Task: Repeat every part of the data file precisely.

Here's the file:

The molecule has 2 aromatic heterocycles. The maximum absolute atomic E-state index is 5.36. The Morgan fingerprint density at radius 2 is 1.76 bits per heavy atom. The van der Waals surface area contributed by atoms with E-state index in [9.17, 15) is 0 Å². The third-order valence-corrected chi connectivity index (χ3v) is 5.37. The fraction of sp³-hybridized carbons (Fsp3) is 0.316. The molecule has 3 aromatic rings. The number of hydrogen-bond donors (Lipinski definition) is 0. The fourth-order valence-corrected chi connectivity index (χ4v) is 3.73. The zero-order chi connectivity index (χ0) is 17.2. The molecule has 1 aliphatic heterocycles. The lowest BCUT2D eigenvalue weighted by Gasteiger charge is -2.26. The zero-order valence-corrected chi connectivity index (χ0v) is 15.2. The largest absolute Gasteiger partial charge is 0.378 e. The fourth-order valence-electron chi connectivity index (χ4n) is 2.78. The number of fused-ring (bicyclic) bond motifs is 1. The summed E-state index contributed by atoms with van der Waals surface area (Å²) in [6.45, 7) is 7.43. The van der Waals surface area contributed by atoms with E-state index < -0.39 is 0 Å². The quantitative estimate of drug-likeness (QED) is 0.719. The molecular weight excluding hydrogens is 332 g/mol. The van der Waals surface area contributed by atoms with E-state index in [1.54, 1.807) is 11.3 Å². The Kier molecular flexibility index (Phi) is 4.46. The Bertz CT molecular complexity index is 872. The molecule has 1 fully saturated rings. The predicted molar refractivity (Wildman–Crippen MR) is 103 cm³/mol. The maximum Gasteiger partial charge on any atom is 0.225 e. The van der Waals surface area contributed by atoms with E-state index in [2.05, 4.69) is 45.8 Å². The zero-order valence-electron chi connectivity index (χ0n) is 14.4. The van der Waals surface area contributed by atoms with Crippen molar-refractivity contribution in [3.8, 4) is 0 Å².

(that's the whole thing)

The molecule has 2 aromatic heterocycles. The maximum absolute atomic E-state index is 5.36. The Morgan fingerprint density at radius 2 is 1.76 bits per heavy atom. The van der Waals surface area contributed by atoms with E-state index in [9.17, 15) is 0 Å². The third-order valence-corrected chi connectivity index (χ3v) is 5.37. The fraction of sp³-hybridized carbons (Fsp3) is 0.316. The molecule has 3 aromatic rings. The number of hydrogen-bond donors (Lipinski definition) is 0. The fourth-order valence-corrected chi connectivity index (χ4v) is 3.73. The zero-order chi connectivity index (χ0) is 17.2. The molecule has 1 aliphatic heterocycles. The lowest BCUT2D eigenvalue weighted by Gasteiger charge is -2.26. The zero-order valence-corrected chi connectivity index (χ0v) is 15.2. The largest absolute Gasteiger partial charge is 0.378 e. The fourth-order valence-electron chi connectivity index (χ4n) is 2.78. The number of fused-ring (bicyclic) bond motifs is 1. The summed E-state index contributed by atoms with van der Waals surface area (Å²) in [6.45, 7) is 7.43. The van der Waals surface area contributed by atoms with E-state index < -0.39 is 0 Å². The quantitative estimate of drug-likeness (QED) is 0.719. The molecular weight excluding hydrogens is 332 g/mol. The van der Waals surface area contributed by atoms with E-state index in [1.54, 1.807) is 11.3 Å². The Kier molecular flexibility index (Phi) is 4.46. The Bertz CT molecular complexity index is 872. The molecule has 1 fully saturated rings. The predicted molar refractivity (Wildman–Crippen MR) is 103 cm³/mol. The maximum Gasteiger partial charge on any atom is 0.225 e. The van der Waals surface area contributed by atoms with E-state index in [2.05, 4.69) is 45.8 Å². The zero-order valence-electron chi connectivity index (χ0n) is 14.4. The van der Waals surface area contributed by atoms with Crippen molar-refractivity contribution in [3.8, 4) is 0 Å².